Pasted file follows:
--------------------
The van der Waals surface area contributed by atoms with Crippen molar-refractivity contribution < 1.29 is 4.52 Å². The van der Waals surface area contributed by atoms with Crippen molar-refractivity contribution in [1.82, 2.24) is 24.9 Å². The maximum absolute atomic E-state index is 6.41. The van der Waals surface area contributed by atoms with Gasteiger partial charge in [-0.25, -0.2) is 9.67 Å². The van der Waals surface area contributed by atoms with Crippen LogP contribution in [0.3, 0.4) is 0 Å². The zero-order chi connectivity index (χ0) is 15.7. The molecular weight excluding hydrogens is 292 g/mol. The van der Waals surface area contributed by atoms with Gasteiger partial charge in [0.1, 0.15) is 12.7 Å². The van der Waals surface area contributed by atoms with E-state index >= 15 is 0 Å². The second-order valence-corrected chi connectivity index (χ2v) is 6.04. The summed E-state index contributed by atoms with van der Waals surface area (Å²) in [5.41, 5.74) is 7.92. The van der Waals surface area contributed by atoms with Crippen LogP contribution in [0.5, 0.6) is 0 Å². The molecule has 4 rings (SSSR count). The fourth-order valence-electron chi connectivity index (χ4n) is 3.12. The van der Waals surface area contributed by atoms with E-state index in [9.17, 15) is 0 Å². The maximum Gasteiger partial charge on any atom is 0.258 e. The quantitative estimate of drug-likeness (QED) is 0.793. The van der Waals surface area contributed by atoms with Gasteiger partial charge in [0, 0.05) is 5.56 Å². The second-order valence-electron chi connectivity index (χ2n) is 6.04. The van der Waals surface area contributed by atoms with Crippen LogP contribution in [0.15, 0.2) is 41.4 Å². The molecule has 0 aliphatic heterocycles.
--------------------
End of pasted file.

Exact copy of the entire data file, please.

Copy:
The van der Waals surface area contributed by atoms with Crippen molar-refractivity contribution < 1.29 is 4.52 Å². The van der Waals surface area contributed by atoms with Crippen molar-refractivity contribution in [1.82, 2.24) is 24.9 Å². The maximum absolute atomic E-state index is 6.41. The van der Waals surface area contributed by atoms with Gasteiger partial charge in [-0.25, -0.2) is 9.67 Å². The van der Waals surface area contributed by atoms with Crippen LogP contribution in [0.3, 0.4) is 0 Å². The zero-order chi connectivity index (χ0) is 15.7. The molecular weight excluding hydrogens is 292 g/mol. The van der Waals surface area contributed by atoms with Gasteiger partial charge in [0.1, 0.15) is 12.7 Å². The van der Waals surface area contributed by atoms with E-state index >= 15 is 0 Å². The second-order valence-corrected chi connectivity index (χ2v) is 6.04. The summed E-state index contributed by atoms with van der Waals surface area (Å²) in [5.41, 5.74) is 7.92. The van der Waals surface area contributed by atoms with Crippen LogP contribution in [0.5, 0.6) is 0 Å². The molecule has 4 rings (SSSR count). The fourth-order valence-electron chi connectivity index (χ4n) is 3.12. The van der Waals surface area contributed by atoms with E-state index in [9.17, 15) is 0 Å². The maximum Gasteiger partial charge on any atom is 0.258 e. The quantitative estimate of drug-likeness (QED) is 0.793. The van der Waals surface area contributed by atoms with Gasteiger partial charge in [0, 0.05) is 5.56 Å². The second-order valence-electron chi connectivity index (χ2n) is 6.04. The van der Waals surface area contributed by atoms with Crippen LogP contribution in [0.15, 0.2) is 41.4 Å². The molecule has 0 aliphatic heterocycles.